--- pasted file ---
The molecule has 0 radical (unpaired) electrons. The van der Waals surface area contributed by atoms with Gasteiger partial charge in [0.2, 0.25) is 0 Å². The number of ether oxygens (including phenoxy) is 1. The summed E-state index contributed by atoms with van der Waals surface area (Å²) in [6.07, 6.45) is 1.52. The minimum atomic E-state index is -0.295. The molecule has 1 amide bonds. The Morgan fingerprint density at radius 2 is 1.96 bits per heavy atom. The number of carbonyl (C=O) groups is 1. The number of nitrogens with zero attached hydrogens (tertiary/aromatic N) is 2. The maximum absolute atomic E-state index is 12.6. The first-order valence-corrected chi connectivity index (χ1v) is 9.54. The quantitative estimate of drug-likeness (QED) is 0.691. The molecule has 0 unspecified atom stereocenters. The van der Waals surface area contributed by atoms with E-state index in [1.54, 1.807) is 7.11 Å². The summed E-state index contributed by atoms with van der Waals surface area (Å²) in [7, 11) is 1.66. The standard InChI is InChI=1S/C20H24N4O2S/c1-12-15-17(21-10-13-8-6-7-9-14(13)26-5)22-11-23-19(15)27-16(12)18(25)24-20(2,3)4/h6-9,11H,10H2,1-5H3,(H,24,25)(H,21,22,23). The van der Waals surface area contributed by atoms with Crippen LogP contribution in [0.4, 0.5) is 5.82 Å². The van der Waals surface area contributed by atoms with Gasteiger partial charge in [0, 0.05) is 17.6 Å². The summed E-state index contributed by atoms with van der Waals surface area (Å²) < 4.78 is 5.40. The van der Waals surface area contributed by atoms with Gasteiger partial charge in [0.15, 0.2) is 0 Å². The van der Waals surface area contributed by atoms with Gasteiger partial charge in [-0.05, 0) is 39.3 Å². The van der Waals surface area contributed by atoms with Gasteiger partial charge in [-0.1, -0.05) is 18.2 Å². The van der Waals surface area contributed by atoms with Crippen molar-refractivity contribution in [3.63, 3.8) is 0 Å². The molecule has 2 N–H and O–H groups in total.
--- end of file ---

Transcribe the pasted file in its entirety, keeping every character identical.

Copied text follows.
The molecule has 0 radical (unpaired) electrons. The van der Waals surface area contributed by atoms with Gasteiger partial charge in [0.2, 0.25) is 0 Å². The number of ether oxygens (including phenoxy) is 1. The summed E-state index contributed by atoms with van der Waals surface area (Å²) in [6.07, 6.45) is 1.52. The minimum atomic E-state index is -0.295. The molecule has 1 amide bonds. The Morgan fingerprint density at radius 2 is 1.96 bits per heavy atom. The number of carbonyl (C=O) groups is 1. The number of nitrogens with zero attached hydrogens (tertiary/aromatic N) is 2. The maximum absolute atomic E-state index is 12.6. The first-order valence-corrected chi connectivity index (χ1v) is 9.54. The quantitative estimate of drug-likeness (QED) is 0.691. The molecule has 0 unspecified atom stereocenters. The van der Waals surface area contributed by atoms with E-state index in [1.54, 1.807) is 7.11 Å². The summed E-state index contributed by atoms with van der Waals surface area (Å²) in [7, 11) is 1.66. The standard InChI is InChI=1S/C20H24N4O2S/c1-12-15-17(21-10-13-8-6-7-9-14(13)26-5)22-11-23-19(15)27-16(12)18(25)24-20(2,3)4/h6-9,11H,10H2,1-5H3,(H,24,25)(H,21,22,23). The van der Waals surface area contributed by atoms with Crippen LogP contribution in [0.4, 0.5) is 5.82 Å². The van der Waals surface area contributed by atoms with Gasteiger partial charge in [0, 0.05) is 17.6 Å². The summed E-state index contributed by atoms with van der Waals surface area (Å²) < 4.78 is 5.40. The van der Waals surface area contributed by atoms with Gasteiger partial charge in [0.15, 0.2) is 0 Å². The van der Waals surface area contributed by atoms with Gasteiger partial charge in [-0.05, 0) is 39.3 Å². The van der Waals surface area contributed by atoms with Gasteiger partial charge in [-0.1, -0.05) is 18.2 Å². The van der Waals surface area contributed by atoms with Crippen molar-refractivity contribution in [3.63, 3.8) is 0 Å². The molecule has 2 N–H and O–H groups in total.